Ann Maher Mar. 10, 2016, 12:48pm


The owner of a downtown Belleville building that burned to the ground in May 2010 is arguing at trial that he should be paid an additional $1.6 million for property loss and $1.64 in punitive damages from State Farm Insurance Co.

Represented by Penni Livingston of Fairview Heights, Ronnie Phillips sued in 2012 claiming he was unable to rebuild at 205 East Main St. because payment of his policy was insufficient, and since he was not able to rebuild, he lost rental income.

He further claims that total square footage of the insured property at 205-207 East Main had been miscalculated, an error that later resulted in the "reformation" of his policy.

Phillips, who testified on Wednesday, has been paid a total of $823,000 for the loss, which includes $87,000 for lost income, according to testimony. He was originally paid $436,000, until the square footage error was detected.

In an amended complaint filed less than two weeks before trial began, Livingston wrote that a reformed policy should reflect replacement costs as high as $2.7 million, and no lower than $2.414 million.

"Plaintiff asks this Court to enter a judgment against Defendant consistent with the verdict of 12 jurors speaking in one voice in the amount proven at trial and expected to be at $2.414 million minus payments made for building losses, exclusive of other losses paid...," she wrote.

St. Clair County Associate Judge Christopher Kolker is presiding over the trial which got underway on Monday.

State Farm, represented by Michael Bedesky and Martin Morrissey of Belleville, argues that Phillips' consumer fraud and common law fraud claims are not actionable.

Bedesky wrote that after the measuring error was discovered, the loss was ultimately re-calculated and additional monies were paid.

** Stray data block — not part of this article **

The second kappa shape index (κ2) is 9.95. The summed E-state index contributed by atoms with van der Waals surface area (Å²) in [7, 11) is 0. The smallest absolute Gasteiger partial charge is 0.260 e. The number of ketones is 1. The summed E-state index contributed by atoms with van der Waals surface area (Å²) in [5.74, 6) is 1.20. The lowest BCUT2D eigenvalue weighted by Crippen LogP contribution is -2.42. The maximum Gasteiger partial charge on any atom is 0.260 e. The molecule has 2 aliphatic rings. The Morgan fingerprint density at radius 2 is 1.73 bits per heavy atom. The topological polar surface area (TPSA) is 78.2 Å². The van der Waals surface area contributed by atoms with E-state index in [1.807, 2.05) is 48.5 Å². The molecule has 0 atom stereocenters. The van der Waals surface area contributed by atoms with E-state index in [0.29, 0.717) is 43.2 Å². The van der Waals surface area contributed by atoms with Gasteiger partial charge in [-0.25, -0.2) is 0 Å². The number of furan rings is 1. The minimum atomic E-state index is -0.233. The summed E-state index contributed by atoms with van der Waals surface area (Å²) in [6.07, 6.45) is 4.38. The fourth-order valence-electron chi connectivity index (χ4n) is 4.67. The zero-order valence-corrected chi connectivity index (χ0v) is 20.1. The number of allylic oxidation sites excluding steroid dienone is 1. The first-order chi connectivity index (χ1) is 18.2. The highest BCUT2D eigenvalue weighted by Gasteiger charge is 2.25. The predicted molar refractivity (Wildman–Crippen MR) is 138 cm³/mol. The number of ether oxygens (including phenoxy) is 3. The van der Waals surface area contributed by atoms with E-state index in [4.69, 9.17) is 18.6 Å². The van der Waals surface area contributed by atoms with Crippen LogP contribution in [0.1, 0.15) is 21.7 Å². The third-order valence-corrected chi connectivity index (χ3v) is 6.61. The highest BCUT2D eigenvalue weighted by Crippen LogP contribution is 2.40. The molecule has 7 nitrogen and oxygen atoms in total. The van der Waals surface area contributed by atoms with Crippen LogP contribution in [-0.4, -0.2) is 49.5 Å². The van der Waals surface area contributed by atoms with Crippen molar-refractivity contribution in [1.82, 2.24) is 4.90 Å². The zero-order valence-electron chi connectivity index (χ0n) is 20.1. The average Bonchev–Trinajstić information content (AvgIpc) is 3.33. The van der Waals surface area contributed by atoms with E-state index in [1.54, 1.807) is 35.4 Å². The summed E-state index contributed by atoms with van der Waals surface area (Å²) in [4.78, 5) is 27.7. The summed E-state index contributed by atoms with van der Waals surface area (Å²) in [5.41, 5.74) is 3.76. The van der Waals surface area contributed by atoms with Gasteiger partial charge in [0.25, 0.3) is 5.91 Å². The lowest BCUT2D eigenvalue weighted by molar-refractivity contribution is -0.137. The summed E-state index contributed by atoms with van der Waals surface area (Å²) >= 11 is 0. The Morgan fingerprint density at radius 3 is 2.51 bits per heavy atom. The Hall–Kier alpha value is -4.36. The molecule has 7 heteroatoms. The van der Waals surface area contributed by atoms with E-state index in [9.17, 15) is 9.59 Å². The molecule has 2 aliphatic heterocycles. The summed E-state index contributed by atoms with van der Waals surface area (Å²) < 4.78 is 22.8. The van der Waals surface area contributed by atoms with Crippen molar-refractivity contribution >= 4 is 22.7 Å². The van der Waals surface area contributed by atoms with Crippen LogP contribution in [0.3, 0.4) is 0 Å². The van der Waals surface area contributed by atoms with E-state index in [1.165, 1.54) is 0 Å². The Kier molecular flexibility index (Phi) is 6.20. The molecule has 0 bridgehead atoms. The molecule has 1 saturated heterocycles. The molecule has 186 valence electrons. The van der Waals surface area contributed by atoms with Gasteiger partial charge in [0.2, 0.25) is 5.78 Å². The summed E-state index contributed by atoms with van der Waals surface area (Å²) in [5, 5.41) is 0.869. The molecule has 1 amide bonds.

"Although Plaintiff attempts to claim his alleged criticisms of State Farm constitute 'misrepresentation' they do not set forth a factual basis for an ICFA (Illinois Consumer Fraud Act) claim," he wrote.

He further argues that consumer fraud requires "much more than merely promising to do something and failing to follow up on that promise...[T]he Illinois Supreme Court has held that the ICFA does not apply in cases where a defendant has made an 'honest mistake.'"

Bedesky also states that Phillips' common law fraud claim lacks specificity and particularity.

"What the complaint does allege is that Plaintiff received the full policy limits which he purchased for 205/207," he wrote. "Later, after the underwriting mistake was discovered Plaintiff received additional monies on the reformed policy. Although Plaintiff characterizes State Farm's activity as 'fraud' the actual facts contained in the complaint do not allege an intentional misrepresentation of any kind."

He also wrote that Phillips' claim for punitive damages fails to rise to the level of "gross" fraud or other circumstances of malice or willfulness.

On Wednesday, State Farm field underwriter Stephanie Stover also testified until 4:45 p.m. when Kolker adjourned for the day. Another six witnesses are expected to testify before the sides rest.

Closing arguments could take place as early as Friday, or into next week.

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